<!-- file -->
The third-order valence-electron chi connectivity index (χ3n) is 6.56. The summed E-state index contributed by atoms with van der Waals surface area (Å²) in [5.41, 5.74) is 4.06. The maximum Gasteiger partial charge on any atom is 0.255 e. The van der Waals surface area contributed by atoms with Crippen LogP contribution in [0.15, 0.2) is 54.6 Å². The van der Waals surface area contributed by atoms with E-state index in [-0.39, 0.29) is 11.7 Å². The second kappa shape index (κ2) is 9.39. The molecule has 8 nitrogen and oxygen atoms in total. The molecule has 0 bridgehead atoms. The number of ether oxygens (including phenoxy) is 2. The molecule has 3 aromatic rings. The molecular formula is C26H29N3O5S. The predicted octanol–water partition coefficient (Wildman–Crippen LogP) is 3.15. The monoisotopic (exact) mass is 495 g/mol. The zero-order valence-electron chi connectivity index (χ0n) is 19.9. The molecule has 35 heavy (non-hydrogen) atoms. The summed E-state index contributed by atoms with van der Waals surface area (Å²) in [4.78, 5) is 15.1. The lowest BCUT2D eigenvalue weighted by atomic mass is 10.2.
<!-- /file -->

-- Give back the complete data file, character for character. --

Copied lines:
The third-order valence-electron chi connectivity index (χ3n) is 6.56. The summed E-state index contributed by atoms with van der Waals surface area (Å²) in [5.41, 5.74) is 4.06. The maximum Gasteiger partial charge on any atom is 0.255 e. The van der Waals surface area contributed by atoms with Crippen LogP contribution in [0.15, 0.2) is 54.6 Å². The van der Waals surface area contributed by atoms with E-state index in [-0.39, 0.29) is 11.7 Å². The second kappa shape index (κ2) is 9.39. The molecule has 8 nitrogen and oxygen atoms in total. The molecule has 0 bridgehead atoms. The number of ether oxygens (including phenoxy) is 2. The molecule has 3 aromatic rings. The molecular formula is C26H29N3O5S. The predicted octanol–water partition coefficient (Wildman–Crippen LogP) is 3.15. The monoisotopic (exact) mass is 495 g/mol. The zero-order valence-electron chi connectivity index (χ0n) is 19.9. The molecule has 35 heavy (non-hydrogen) atoms. The summed E-state index contributed by atoms with van der Waals surface area (Å²) in [4.78, 5) is 15.1. The lowest BCUT2D eigenvalue weighted by atomic mass is 10.2.